A startup is looking to spread positivity on Britain's roads with the launch of a cycling glove, simply called Glove, that has a reflective smiley emoji on the palm to "make waving more meaningful".
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A smile or a wave shows respect and friendliness to your fellow road users, so say Loffi, and Glove does them both simultaneously. Invented as "a direct response to the increasing anger and animosity we all face whilst cycling", Glove has been in development for 18 months and launched on Kickstarter earlier today looking for just over £5,000 of investment to go into full production.
Loffi refer to Chris Hoy's recent comments regarding a perceived 'us and them' mentality between drivers and cyclists on Britain's roads, saying mutual respect is an issue that's often overlooked; making their product launch even more timely.
This Glove is "more than just a pretty face" though, with the smiley on the palm actually comprising of padded cushioning that acts as a gripper. The other side is highly reflective so you can be seen more clearly when indicating, and the fabrics are touchscreen-friendly so you can still work your phone or GPS while wearing them. They're also water-repellent, warm and breathable, with a fleece lining on the thumb for mopping up sweat and runny noses.
Loffi aim to start shipping in November for Christmas deliveries, and with a £30 backing you can reserve yourself a pair in any size at a special Kickstarter price. Check out Loffi's website and their Kickstarter for more details.
Legal firm's free stickers
Glove isn't the only product looking to spread some cheer on the roads at the moment; the Road Traffic Accident Law (Scotland) LLP have started the 'I Ride Too!' campaign, giving out free stickers bearing the phrase to cyclists and motorcyclists to display in the rear window of their cars.
“A biker, who is also a car driver, will regularly look in their mirrors to see who is travelling behind them, give room for motorcyclists to legally filter in slow moving traffic and will be especially vigilant at roundabouts and junctions for those on two wheels. The sticker is a simple way for bikers driving their cars to be able to tell other bikers that the person in the vehicle in front is looking out for them", says the firm's Associate Solicitor Roz Boynton.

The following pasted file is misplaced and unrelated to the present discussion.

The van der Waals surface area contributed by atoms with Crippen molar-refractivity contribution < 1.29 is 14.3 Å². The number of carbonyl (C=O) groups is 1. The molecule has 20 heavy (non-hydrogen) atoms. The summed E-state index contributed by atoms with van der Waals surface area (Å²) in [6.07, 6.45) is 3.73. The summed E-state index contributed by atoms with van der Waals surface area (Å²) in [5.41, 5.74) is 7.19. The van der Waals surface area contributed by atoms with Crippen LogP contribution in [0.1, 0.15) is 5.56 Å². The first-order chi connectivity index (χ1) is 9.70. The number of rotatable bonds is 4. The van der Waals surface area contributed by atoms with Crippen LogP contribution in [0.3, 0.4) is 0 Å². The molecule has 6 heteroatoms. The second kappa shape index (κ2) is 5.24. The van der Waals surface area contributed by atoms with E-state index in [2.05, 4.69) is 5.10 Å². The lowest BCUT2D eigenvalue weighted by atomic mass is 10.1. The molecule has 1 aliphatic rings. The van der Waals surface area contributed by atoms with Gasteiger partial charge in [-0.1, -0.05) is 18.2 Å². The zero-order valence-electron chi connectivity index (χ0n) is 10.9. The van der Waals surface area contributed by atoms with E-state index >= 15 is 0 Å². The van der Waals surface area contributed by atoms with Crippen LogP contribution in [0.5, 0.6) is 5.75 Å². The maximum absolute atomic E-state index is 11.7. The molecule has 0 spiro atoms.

The stickers are free of charge with over 3,000 already sent out, and the RTALS are asking those requesting them to consider making a donation to Scotland's Charity Air Ambulance. Senior Partner of the RTAL Brenda Mitchell is also the founder of roadshare.co.uk, which campaigns for presumed liability on Scotland's roads to protect vulnerable road users.
The VEL "RL" wheels use a generic hub and alloy nipples (galvanic!)....
Sigh... at least this rabbithole is colourful though......
As I posted earlier seat belts are not mandatory you can buy an old sports car that can do well over 100mph that requires no seatbelts or roll bar...
Much of your review might as well be writtten about your own review: I give it 6/10, and no, your style doesn't appeal to me.
Nissan Micra seized for parking on same Sheffield pavement twice in six months...
As per other comments, it's all out of sync with model years isn't it at the moment. Some bikes are still full price but still lots are discounted...
Highway Code Rule 59 is unusual...
JRA Monitors are 25mm deep - how's that 'deep section'?
not least because it's a special edition - chromed mirrors and black wheels. There can only be a few hundred of those at most.
She could buy a bike manufacturer and have the firm build her a series of different bikes to suit her mood.